Alaska Science Forum: A Voyage to St. Matthew Island
Fifty-five summers ago, when Dave Klein first stepped on St. Matthew Island, driftwood on the beaches held no plastic bottles and hundreds of reindeer roamed the tundra hills.
|St Matthew Island-USF&W|
When the 85-year-old naturalist returns next week for his sixth trip to one of the most remote islands of the world, he knows he’ll see lots of plastic and no reindeer, along with some changes he can’t yet imagine.
“It’s such a fabulous place,” he said.
Klein, along with a group of scientists and one non-scientist (me!), are headed to the Bering Sea to survey the life in a place separated by more than 200 miles from the nearest landfall. Captains with the Alaska Maritime National Wildlife Refuge will ferry us on the refuge’s ship the Tiglax to St. Matthew from the island of St. Paul, about 225 miles and 24 hours away.
Refuge biologists try to return to the island every five years or so, but St. Matthew — north of the Pribilof Islands and south of St. Lawrence Island — is as difficult to reach now as it was in 1920, when biologist G. Dallas Hanna wrote the following:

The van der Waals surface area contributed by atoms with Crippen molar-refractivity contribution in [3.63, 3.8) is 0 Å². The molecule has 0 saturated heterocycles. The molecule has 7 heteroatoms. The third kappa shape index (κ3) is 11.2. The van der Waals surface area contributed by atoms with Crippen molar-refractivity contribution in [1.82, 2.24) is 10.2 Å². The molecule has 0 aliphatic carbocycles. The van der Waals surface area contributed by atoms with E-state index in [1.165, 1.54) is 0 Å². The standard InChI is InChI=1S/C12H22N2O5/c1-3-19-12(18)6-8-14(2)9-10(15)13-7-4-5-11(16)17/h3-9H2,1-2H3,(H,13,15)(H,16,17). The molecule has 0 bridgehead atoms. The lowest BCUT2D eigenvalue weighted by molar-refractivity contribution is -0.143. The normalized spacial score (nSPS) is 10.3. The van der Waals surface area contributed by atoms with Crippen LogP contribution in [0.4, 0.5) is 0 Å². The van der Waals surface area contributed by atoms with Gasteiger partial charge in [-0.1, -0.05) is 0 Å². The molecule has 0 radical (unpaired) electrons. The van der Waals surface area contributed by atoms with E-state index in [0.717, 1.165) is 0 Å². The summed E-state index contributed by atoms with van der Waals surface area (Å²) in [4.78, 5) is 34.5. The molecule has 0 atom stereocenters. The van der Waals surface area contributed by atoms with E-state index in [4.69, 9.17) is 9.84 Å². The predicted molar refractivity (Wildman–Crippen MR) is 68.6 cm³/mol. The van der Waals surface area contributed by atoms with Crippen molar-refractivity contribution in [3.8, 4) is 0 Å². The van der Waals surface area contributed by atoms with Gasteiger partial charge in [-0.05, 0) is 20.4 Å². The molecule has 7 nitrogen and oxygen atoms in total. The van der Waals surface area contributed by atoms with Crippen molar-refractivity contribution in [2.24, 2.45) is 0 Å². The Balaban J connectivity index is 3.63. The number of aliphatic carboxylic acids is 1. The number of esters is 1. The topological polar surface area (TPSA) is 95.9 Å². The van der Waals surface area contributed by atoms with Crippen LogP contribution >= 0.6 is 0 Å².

“Owing to the distance of the islands from the regular channels of travel, opportunities for naturalists to visit it rarely occur. It is barren, treeless, uninhabited and surround by dangerous and poorly charted waters.”
No one knows the 30-mile long, three-mile wide island better than Klein, my friend and neighbor who first visited St. Matthew in 1957, before Alaska was a state. He hiked the length of the island then, documenting the success of reindeer the U.S. military had transported there from Nunivak Island. The reindeer were an emergency food source for a few dozen men stationed there to operate a weather station and radar-navigation site. When World War II ended, the men left and the reindeer remained. Without predators and with plenty of lichen, the island was a paradise for reindeer, which increased from the original 29 to 6,000 by the early 1960s. When the reindeer ate most of their lichen and faced a brutal winter in 1963 to 1964, the herd dwindled to 42. Forty-one were females; the other was a male that was unable to reproduce.